The movie Air dramatizes the risks that Nike took when signing Michael Jordan as their anchor athlete. Beyond sustaining the brand, Jordan transformed the corporation into a global capitalist phenomenon that shot across the market skies like a flying meteor, transforming how humans consumed textiles for their feet and kicking off the sneaker-head culture. Nike has survived several lawsuits over labor practices. Recently, a new class action lawsuit, filed in Missouri by Maria Guadalupe Ellis [dockets.justia.com], calls into question what is sustainable about Nike's Green products line.
"This action seeks to remedy the unlawful, unfair, deceptive, and misleading business practices of Nike with respect to the marketing and sale the Products, which are sold throughout the State of Missouri and the United States. In an effort to increase profits and to gain an advantage over its lawfully acting competitors, Nike falsely and misleadingly markets the Products as 'sustainable,' made with 'sustainable materials,' and environmentally friendly. The labeling of the Products claims the following: "\'Sustainability;' 'made with recycled fibers' which 'reduces waste and our carbon footprint;' support a 'Move to Zero' which "'s Nike's journey toward zero carbon and zero waste to help protect the future of sport;' and contain a circular symbol that means that the Products are made with 'sustainable' and environmentally friendly materials."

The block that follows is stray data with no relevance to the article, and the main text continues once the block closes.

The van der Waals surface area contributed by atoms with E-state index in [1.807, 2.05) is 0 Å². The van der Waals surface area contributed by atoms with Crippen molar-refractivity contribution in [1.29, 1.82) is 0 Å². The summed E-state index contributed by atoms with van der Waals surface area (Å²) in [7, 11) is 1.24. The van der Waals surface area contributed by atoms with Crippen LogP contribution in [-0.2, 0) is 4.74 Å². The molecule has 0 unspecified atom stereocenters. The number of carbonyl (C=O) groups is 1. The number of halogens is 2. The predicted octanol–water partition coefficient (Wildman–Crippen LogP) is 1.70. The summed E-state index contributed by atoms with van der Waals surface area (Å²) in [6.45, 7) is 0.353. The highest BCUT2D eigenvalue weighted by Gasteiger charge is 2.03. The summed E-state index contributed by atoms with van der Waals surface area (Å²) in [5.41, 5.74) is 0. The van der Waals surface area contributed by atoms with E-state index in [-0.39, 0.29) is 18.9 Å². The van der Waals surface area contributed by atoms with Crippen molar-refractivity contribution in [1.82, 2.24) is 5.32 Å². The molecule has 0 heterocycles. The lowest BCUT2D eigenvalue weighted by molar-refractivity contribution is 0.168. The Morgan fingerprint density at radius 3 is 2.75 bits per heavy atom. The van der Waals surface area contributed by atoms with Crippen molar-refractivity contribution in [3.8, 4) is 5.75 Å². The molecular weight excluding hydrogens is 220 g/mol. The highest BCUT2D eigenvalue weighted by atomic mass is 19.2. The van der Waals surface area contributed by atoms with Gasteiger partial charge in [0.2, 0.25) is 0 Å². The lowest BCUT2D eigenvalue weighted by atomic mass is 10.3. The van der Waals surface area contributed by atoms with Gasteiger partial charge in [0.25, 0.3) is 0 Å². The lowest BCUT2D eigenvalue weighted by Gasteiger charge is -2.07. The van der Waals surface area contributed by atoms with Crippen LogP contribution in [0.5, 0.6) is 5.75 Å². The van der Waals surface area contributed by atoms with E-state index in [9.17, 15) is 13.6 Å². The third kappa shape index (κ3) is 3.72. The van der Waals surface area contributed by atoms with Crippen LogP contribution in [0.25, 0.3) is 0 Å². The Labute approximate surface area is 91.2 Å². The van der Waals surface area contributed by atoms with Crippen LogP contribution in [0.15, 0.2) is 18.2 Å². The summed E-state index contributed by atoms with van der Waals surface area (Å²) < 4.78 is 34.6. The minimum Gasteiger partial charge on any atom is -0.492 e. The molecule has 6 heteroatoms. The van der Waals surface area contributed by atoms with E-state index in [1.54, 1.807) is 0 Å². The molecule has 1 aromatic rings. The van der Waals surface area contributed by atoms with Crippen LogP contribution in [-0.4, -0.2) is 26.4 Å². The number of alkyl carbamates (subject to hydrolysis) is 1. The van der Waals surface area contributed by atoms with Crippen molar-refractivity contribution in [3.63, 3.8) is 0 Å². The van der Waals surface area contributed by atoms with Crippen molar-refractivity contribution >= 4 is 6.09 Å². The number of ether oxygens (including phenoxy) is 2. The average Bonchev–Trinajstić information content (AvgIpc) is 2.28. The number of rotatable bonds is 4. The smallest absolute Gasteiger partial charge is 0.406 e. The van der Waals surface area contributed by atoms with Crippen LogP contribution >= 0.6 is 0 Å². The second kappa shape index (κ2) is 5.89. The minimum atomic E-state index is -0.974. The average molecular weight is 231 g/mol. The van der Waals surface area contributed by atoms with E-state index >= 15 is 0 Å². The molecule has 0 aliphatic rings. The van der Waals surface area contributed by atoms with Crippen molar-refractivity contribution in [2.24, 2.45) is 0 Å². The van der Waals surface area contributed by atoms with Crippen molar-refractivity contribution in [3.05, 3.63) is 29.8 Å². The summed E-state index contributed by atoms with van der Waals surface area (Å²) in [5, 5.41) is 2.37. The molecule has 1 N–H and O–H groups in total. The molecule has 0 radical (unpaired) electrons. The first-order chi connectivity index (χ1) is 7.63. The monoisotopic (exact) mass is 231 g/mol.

As reported in The Street, "The lawsuit also states that the actual act of selling products cited as eco-friendly is a violation of the Missouri Merchandising Practices Act. It also cites the Federal Trade Commission's Green Guides, which lays out the standards to earn green-friendly status and what actions may be determined as deceptive advertising on corporate environmentally-friendly claims."
What does this mean for consumers and the company? According to John Conway, Astonish Media Group's CEO, as reported in Retail Dive, "Your readers in the apparel industry need to watch this, and watch this closely. If the courts determine that these recycled fibers — assuming the company's using them — are not sustainable materials, that throws out their entire sustainability argument, as long as they're using, essentially, polyester."
What are the money numbers on this profit machine? "The company sold $100m worth of trainers and clothing in 1986 alone. And the Air Jordan became central to what is known as 'sneakerhead culture,' with the rarest iterations selling for more than a million dollars at auction. In 2021, the Jordan brand revenue hit $4.8bn.
The "patent machine" Nike is also currently on the litigation offensive against several companies, for example, suing the Japanese streetwear company The Bathing Ape, known as BAPE, for trademark infringement. BAPE responded here. Check out this Business Insider article that examines all of Nike's current litigation, including lawsuits against Lululemon, Gnarcotic, Kool Kiy, StockX, Drip Creationz, KickRich, MSCHF, John Geiger, and Warren Lotas.